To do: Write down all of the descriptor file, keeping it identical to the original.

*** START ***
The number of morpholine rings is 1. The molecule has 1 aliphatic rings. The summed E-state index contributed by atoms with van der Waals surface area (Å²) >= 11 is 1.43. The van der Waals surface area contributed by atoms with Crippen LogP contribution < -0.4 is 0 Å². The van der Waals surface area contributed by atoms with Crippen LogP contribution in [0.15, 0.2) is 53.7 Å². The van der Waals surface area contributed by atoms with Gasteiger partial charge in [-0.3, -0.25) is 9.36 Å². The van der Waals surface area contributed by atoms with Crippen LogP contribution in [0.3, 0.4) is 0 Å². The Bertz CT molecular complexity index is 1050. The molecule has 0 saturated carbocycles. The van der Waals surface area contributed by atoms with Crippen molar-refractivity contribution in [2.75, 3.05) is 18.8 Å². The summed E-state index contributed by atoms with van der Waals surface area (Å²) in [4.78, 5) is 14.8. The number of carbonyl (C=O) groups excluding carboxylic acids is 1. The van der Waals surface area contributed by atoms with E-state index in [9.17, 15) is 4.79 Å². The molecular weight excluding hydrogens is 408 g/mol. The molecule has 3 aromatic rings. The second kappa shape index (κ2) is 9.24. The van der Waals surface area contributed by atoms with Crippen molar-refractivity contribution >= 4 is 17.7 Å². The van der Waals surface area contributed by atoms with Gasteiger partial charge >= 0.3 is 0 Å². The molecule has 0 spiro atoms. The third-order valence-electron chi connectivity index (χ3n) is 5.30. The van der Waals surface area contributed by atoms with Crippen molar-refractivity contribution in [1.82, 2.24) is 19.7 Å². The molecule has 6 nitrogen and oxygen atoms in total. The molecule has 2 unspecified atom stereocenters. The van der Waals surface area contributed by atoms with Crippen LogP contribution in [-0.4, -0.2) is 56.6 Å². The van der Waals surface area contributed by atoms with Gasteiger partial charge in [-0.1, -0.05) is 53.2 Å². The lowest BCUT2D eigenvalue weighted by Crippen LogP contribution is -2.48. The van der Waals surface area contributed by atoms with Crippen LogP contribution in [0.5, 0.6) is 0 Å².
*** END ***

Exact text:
The number of morpholine rings is 1. The molecule has 1 aliphatic rings. The summed E-state index contributed by atoms with van der Waals surface area (Å²) >= 11 is 1.43. The van der Waals surface area contributed by atoms with Crippen LogP contribution < -0.4 is 0 Å². The van der Waals surface area contributed by atoms with Crippen LogP contribution in [0.15, 0.2) is 53.7 Å². The van der Waals surface area contributed by atoms with Gasteiger partial charge in [-0.3, -0.25) is 9.36 Å². The van der Waals surface area contributed by atoms with Crippen LogP contribution in [0.3, 0.4) is 0 Å². The Bertz CT molecular complexity index is 1050. The molecule has 0 saturated carbocycles. The van der Waals surface area contributed by atoms with Crippen molar-refractivity contribution in [2.75, 3.05) is 18.8 Å². The summed E-state index contributed by atoms with van der Waals surface area (Å²) in [4.78, 5) is 14.8. The number of carbonyl (C=O) groups excluding carboxylic acids is 1. The van der Waals surface area contributed by atoms with E-state index in [9.17, 15) is 4.79 Å². The molecular weight excluding hydrogens is 408 g/mol. The molecule has 3 aromatic rings. The second kappa shape index (κ2) is 9.24. The van der Waals surface area contributed by atoms with Crippen molar-refractivity contribution >= 4 is 17.7 Å². The van der Waals surface area contributed by atoms with Gasteiger partial charge >= 0.3 is 0 Å². The molecule has 0 spiro atoms. The third-order valence-electron chi connectivity index (χ3n) is 5.30. The van der Waals surface area contributed by atoms with Crippen molar-refractivity contribution in [1.82, 2.24) is 19.7 Å². The molecule has 6 nitrogen and oxygen atoms in total. The molecule has 2 unspecified atom stereocenters. The van der Waals surface area contributed by atoms with Crippen LogP contribution in [-0.4, -0.2) is 56.6 Å². The van der Waals surface area contributed by atoms with Gasteiger partial charge in [-0.1, -0.05) is 53.2 Å². The lowest BCUT2D eigenvalue weighted by Crippen LogP contribution is -2.48. The van der Waals surface area contributed by atoms with Crippen LogP contribution in [0.5, 0.6) is 0 Å².